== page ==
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Drew Friedman sees the freaks in all of us. Arguably the world's greatest living caricaturist, his painstakingly-rendered, sweat-beaded, liver-spotted, and uncanny portraits have appeared in RAW, Esquire, The New Yorker, MAD, Entertainment Weekly, and The New York Observer. Last year, Drew told me that a collector had commissioned a series of paintings depicting legendary characters from the golden age of the sideshow, from Schlitzie the Pinhead to Percilla Lauther Bejano, aka "The Monkey Girl." Why? As Penn Jillette writes in the newly published Drew Friedman's Sideshow Freaks, "We want to look at them because they're different from us, but we keep looking at them because they're the same as us." We're pleased to welcome you into this ten-in-one of fine artistry where the stories really are between the lines. Step right up!
Drew Friedman will sign copies of Sideshow Freaks on February 20, 4pm, at Book Soup in Los Angeles.
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John Eckhardt Jr. (1911-1991, Baltimore, MD), Johnny Eck, billed as "The Most Remarkable Man Alive" and "The King of the Freaks," was born without a body below his waist and learned to walk on his hands. He enjoyed a long career touring as a famed sideshow performer and was memorably featured as the "Half Boy" in the classic Tod Browning film Freaks (1932). He also conducted an orchestra in his hometown of Baltimore with his "normal" twin brother, Robert, on piano.
Peter Moore (1932-1984, Wetumpka, AL) was billed as "The World's Smallest Man," standing 27 inches and weighing 32 pounds. He was the oldest of nine (normal) brothers and sisters, and enjoyed a long, happy career performing at various carnival and state fair sideshows.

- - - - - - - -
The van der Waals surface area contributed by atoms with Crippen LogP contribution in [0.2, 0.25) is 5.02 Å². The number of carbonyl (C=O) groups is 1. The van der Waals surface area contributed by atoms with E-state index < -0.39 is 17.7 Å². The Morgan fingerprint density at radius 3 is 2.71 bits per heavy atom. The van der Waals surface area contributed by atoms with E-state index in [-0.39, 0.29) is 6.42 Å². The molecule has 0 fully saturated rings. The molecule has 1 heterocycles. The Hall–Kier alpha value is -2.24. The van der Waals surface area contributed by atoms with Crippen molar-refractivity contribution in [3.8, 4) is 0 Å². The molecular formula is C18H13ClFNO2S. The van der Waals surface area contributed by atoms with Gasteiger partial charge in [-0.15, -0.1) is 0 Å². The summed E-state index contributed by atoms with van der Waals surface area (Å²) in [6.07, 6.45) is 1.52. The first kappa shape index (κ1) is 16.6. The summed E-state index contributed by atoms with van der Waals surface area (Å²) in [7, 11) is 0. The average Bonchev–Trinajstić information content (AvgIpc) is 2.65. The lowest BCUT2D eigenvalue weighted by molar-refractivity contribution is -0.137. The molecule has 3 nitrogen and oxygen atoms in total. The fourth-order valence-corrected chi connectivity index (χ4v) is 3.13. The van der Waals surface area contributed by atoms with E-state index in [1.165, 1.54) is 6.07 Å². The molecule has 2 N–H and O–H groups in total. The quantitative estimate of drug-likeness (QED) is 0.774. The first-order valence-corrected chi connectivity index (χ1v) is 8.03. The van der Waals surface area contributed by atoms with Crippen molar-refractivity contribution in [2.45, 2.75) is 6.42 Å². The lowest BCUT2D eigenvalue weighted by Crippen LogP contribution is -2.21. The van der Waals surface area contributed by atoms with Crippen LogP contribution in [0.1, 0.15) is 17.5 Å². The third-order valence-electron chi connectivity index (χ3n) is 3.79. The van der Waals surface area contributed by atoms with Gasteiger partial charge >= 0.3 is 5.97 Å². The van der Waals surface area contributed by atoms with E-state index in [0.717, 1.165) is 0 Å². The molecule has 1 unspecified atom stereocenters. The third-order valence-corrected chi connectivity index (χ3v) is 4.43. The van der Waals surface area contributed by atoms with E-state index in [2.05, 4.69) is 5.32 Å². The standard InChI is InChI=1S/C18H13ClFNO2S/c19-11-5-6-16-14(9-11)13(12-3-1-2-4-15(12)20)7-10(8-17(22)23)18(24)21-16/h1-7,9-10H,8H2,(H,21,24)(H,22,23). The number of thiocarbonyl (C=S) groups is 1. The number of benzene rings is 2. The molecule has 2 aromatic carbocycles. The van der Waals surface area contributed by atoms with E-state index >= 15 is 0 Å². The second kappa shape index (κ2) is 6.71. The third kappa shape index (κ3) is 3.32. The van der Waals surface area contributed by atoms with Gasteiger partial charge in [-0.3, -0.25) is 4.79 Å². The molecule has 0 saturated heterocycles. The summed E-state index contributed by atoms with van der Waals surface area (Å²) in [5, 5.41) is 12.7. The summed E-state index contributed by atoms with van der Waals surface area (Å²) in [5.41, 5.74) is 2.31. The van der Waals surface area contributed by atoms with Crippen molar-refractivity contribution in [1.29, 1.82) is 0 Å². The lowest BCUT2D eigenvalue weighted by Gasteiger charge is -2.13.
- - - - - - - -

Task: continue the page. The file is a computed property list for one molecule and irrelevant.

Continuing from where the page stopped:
Otis Jordan (1925-1990, Barnesville, GA) was billed alternately as "The Frog Boy" or "The Human Cigarette Factory." He was born with his limbs paralyzed, or ossified, and he developed a talent for rolling and lighting a cigarette with only his lips and mouth. Otis loved his career as a sideshow performer and was still appearing at Coney Island as late as 1990.
Leonard Hanstein (life span unknown, Oklahoma City, OK, active 1930s), "The Big-Mouthed Boy," made a living by demonstrating the enormous size of his mouth. He could hold in his mouth up to four large hardboiled hen's eggs or four billiard balls; he could also insert his entire fist or a 100-watt lightbulb into his mouth.
"The Great Waldo" (c. 1920-?, Germany), "The Human Ostrich," was so named because, ostrichlike, he could ingest and gobble almost anything, including whole lemons, rings, watches, frogs, etc. The highlight of his act, for which he was always decked out in a tuxedo, consisted of him swallowing a live mouse and regurgitating it, alive and well. Waldo, a Jew, fled Germany in 1938 and performed in America with the Ringling Brothers Circus and Hubert's Museum in New York.